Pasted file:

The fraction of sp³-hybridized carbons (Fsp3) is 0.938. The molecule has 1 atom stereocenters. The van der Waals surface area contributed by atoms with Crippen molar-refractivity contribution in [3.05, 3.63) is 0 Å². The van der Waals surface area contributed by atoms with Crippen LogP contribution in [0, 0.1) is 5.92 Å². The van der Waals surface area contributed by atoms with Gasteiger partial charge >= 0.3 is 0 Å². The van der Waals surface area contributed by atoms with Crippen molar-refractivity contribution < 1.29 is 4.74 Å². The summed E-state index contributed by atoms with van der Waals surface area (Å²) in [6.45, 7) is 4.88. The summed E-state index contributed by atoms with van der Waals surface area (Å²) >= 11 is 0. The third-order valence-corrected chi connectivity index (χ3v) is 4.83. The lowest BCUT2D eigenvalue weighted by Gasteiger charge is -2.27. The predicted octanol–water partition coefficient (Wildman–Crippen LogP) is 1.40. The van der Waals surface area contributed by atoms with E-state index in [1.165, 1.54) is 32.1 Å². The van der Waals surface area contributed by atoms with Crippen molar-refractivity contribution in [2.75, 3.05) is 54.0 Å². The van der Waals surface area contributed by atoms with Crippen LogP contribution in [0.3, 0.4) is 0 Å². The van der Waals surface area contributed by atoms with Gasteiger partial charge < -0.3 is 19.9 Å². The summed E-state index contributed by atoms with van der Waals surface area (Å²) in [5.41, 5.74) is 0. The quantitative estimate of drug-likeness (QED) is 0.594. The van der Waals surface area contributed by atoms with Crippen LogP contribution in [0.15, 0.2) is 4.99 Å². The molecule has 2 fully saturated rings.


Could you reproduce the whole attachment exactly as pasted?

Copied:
The fraction of sp³-hybridized carbons (Fsp3) is 0.938. The molecule has 1 atom stereocenters. The van der Waals surface area contributed by atoms with Crippen molar-refractivity contribution in [3.05, 3.63) is 0 Å². The van der Waals surface area contributed by atoms with Crippen LogP contribution in [0, 0.1) is 5.92 Å². The van der Waals surface area contributed by atoms with Gasteiger partial charge >= 0.3 is 0 Å². The van der Waals surface area contributed by atoms with Crippen molar-refractivity contribution < 1.29 is 4.74 Å². The summed E-state index contributed by atoms with van der Waals surface area (Å²) in [6.45, 7) is 4.88. The summed E-state index contributed by atoms with van der Waals surface area (Å²) >= 11 is 0. The third-order valence-corrected chi connectivity index (χ3v) is 4.83. The lowest BCUT2D eigenvalue weighted by Gasteiger charge is -2.27. The predicted octanol–water partition coefficient (Wildman–Crippen LogP) is 1.40. The van der Waals surface area contributed by atoms with E-state index in [1.165, 1.54) is 32.1 Å². The van der Waals surface area contributed by atoms with Crippen molar-refractivity contribution in [2.75, 3.05) is 54.0 Å². The van der Waals surface area contributed by atoms with Crippen LogP contribution in [0.3, 0.4) is 0 Å². The van der Waals surface area contributed by atoms with Gasteiger partial charge < -0.3 is 19.9 Å². The summed E-state index contributed by atoms with van der Waals surface area (Å²) in [5.41, 5.74) is 0. The quantitative estimate of drug-likeness (QED) is 0.594. The van der Waals surface area contributed by atoms with Crippen LogP contribution in [0.15, 0.2) is 4.99 Å². The molecule has 2 fully saturated rings.